SINGAPORE: With the push to go car-lite reducing demand for parking spaces in Singapore, authorities are looking to convert more lots for other uses.
Already, the rooftops of some Housing and Development Board (HDB) car parks will be used for urban farming. And the Land Transport Authority (LTA) announced earlier this month that it would pave over some roadside parking lots along Havelock Road to widen walking paths, as part of wider efforts to make walking and cycling more convenient.
“With significant improvements made to the public transport network and first-and-last mile connectivity such as cycling paths and better walking connectivity, an increasing number of places can be conveniently accessed,” said LTA, the Urban Redevelopment Authority (URA) and HDB on Wednesday (Mar 10).
“This reduces reliance on private transport and the demand for car parking spaces.”
The agencies noted that parking provision standards for new private developments are regularly revised in line with Singapore’s car-lite vision.
Ten areas, including Jurong Lake District, Woodlands North and Bayshore, were in recent years gazetted as car-lite areas with cuts to parking spaces. Developments in Kampong Bugis, for instance, will adopt at least a 30 per cent reduction in car park provision.
LTA is also working with HDB and URA to “right-size public parking provision” through measures such as converting suitable parking spaces in existing public car parks to other uses,” the agencies told CNA.
BENEFITS OF REMOVING CAR PARK SPACE
According to the agencies, there are more than 12,000 car parks in Singapore, providing about 1.4 million parking lots. They are located in public housing estates, private residential areas, public car parks, major shopping malls, office buildings and other commercial buildings.
Yet, parking is “absolutely the most inefficient, space-consuming way to provide access to a place”, said Dr Barter.
For one, he estimated that in multi-storey car parks, each parking lot takes up about 30 sq m, after factoring in the land for aisles, ramps and pillars.
That’s half the size of a three-room HDB flat.
There are two benefits to removing parking – creating more accessibility by freeing up space for other modes of connectivity and enhancing place-making, said Dr Barter.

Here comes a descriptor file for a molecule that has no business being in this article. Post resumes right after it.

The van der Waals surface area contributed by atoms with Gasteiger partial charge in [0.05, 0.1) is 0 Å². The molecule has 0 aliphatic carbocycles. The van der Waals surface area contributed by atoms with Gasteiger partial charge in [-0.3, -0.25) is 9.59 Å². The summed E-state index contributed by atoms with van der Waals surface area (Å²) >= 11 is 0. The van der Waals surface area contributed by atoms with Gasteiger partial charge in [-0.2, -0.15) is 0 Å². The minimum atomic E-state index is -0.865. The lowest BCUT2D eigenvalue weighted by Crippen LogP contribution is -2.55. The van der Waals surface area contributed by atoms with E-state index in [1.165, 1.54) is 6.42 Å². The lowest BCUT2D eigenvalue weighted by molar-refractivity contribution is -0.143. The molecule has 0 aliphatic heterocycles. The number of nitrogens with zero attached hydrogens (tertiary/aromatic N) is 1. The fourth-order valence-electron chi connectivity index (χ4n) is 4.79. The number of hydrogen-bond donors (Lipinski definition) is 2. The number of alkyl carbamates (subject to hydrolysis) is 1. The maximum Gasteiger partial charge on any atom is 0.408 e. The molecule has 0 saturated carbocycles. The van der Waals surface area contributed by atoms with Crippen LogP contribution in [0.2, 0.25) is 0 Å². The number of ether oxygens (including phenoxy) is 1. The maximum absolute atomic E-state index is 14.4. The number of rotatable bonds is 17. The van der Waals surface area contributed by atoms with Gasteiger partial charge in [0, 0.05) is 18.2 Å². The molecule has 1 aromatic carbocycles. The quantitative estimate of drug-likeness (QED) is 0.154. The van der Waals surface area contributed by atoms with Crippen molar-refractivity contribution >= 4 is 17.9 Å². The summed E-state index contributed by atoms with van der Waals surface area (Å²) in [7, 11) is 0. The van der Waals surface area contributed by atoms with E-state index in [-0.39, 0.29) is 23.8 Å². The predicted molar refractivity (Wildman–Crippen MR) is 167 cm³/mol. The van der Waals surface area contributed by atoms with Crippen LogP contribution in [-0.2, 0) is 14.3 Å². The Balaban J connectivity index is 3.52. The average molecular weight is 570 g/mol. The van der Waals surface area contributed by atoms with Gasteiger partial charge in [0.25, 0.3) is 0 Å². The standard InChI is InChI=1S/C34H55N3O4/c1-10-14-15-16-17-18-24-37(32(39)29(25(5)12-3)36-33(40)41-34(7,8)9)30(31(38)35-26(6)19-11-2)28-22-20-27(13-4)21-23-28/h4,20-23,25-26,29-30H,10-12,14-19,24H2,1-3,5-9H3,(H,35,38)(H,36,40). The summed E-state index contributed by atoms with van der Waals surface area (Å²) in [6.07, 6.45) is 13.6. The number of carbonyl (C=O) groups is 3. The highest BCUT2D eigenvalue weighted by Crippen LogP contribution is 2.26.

“If it’s a good, attractive place, people spend more time there, are more likely to go there and there’ll be more shopping and lifestyle, and more companies are likely to locate there,” he added.
“Generally, it’s good for real estate values (too).”
A reduction in the car population could also have a disproportionately larger impact on cutting space. This is because there are lots catering to where the person lives, works, shops or visits, said Mr Scott Dunn, Global Governing Trustee at the Urban Land Institute (ULI).
“That’s why if you just take one car off the road, it doesn’t equate just to one (parking space). It might actually be more than that.
“In a constrained urban fabric where there’s not a lot of space, the ability to use this space … has a lot of potential,” said Mr Dunn, who is also vice-president for Growth and Strategy, Southeast Asia at engineering firm AECOM.
WHAT COULD CAR PARKS BECOME?
There are many possibilities for space conversion, said experts, noting that it ultimately depends on the type of car park and its location.
For multi-storey car parks, apart from using rooftops for urban farming, Dr Mak Chin Long from CPG Consultants noted trends of converting them into cultural parks. This has been done in cities such as London, Miami and Copenhagen.